DSC Configuration Sharing

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The community around DSC Resources has been inspiring. The PowerShell Gallery now includes more than 2000 modules/scripts. 181 of those are modules focused on DSC, that collectively include 766 DSC Resources.

With this many building blocks available, it has become easier and faster to get a DSC project through the proof of concept phase to production-ready Windows Servers built using Configuration As Code.

When the author is new to DSC, their first configuration is a complex learning experience. The modules containing DSC Resources often have an /Examples folder with Configuration scripts showing how to use Resources, but they tend to be very specific and demonstrate only the functionality that the Resource was intended to solve. It can be hard to envision an end-to-end scenario-based Configuration. That typically comes later in the maturity model of learning DSC.

So how can we simplify and go faster? We’ve already seen that the community is very good at empowering people to be successful. Sharing examples helps people to look at existing work and identify patterns that can be repeated.

A community repo for DSC Configurations

Last week at the Automation Management Summit 2017, I previewed a new set of project repositories on GitHub. The goal of this work is to document a process for sharing end-to-end scenario-based Configurations.

Here is where to get started:

This project includes three individual repos:

  • DSC Configurations
    • DSC Configuration Template
    • DSC Configuration Tests

The goal of these is to provide guidance and tools to reduce the mean time to minimum viable product by iterating quickly. This was a key point of feedback at least year’s DSC Camp. The Template repo provides an example of how to layout a Configuration project. The Tests repo provides an automated solution to validate a Configuration script using Azure Automation and Azure Virtual Machines.

You will find the documentation in the submodules is still light to non-existant. I will be contributing to these as much as possible. In the mean time the community is welcome to submit Issues and PR’s to get things moving along more quickly. See the DSC Contribution Guidelines for more information.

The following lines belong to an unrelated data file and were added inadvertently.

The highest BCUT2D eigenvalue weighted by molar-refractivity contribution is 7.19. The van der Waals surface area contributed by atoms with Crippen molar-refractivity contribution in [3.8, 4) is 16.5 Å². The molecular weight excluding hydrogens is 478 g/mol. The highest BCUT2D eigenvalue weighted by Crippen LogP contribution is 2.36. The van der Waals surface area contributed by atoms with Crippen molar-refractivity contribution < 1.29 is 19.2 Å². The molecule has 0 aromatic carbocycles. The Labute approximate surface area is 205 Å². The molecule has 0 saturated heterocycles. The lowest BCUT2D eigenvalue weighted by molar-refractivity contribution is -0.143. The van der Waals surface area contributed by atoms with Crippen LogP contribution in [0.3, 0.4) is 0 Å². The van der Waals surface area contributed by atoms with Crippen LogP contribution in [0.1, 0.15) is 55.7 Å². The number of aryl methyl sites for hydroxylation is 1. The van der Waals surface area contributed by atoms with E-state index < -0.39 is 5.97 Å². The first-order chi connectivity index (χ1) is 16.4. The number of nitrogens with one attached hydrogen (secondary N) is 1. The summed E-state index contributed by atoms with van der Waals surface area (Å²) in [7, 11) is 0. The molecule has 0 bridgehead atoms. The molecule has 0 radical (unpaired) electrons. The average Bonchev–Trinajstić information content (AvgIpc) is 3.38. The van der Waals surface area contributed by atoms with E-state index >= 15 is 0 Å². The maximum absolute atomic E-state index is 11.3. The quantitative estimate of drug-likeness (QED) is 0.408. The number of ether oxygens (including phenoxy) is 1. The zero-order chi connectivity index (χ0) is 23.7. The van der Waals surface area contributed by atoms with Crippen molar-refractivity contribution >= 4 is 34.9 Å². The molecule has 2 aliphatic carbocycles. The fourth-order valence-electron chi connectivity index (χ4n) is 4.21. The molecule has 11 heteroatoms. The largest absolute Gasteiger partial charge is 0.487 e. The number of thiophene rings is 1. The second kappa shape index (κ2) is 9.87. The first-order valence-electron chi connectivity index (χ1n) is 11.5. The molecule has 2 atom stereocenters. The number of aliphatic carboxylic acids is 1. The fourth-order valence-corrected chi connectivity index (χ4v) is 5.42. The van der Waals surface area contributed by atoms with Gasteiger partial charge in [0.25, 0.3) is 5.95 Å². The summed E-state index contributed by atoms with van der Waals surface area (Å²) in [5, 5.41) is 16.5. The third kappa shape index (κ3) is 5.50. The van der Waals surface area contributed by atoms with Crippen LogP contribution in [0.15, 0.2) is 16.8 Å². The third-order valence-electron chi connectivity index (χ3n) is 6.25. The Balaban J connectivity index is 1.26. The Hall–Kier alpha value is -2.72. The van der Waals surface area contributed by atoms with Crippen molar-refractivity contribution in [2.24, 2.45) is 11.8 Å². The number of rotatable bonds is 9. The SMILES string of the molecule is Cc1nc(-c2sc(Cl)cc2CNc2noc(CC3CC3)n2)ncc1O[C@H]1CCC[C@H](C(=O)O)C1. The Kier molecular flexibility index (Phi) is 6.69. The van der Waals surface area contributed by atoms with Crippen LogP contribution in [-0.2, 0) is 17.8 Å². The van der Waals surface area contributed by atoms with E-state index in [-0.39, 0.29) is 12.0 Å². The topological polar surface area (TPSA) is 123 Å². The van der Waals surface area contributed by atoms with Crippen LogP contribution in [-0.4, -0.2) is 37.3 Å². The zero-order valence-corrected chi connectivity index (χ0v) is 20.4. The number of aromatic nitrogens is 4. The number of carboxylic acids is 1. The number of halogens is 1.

Process change in the publishing model

I’d like to finish by pointing out an important change in process. With the DSC Resource Kit, today we follow a model where modules are authored and then handed off to the PowerShell team to be hosted in a central repository, and then published to the PowerShell Gallery. We are finding that in this model, we can actually become the bottleneck to release because it can be impossible to match pace with the throughput of so many people doing great authoring work in the community.

So with that in mind, the process for Configuration sharing will be that that the author should continue to host their code in a repo they own. Just like for Resources, they will continue to be the project maintainer. This is only a change to where the code is located on GitHub. Also just like Resources, the author can submit a request to the community for feedback and discuss their work in the monthly DSC Community Call. The end result of their work will still be to publish in the PowerShell Gallery. Additional details such as how to package Configurations and what tags to use will be documented in the DSCConfigurations project repo.

Thank you! I look forward to working together with everyone in the DSC community on DSC Configuration sharing.

Michael Greene

DSC Resource Kit Release April 2017

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We just released the DSC Resource Kit!

This release includes updates to 5 DSC resource modules, including 3 new DSC resources. In these past 6 weeks, 57 pull requests have been merged and 46 issues have been closed, all thanks to our amazing community!

The modules updated in this release are: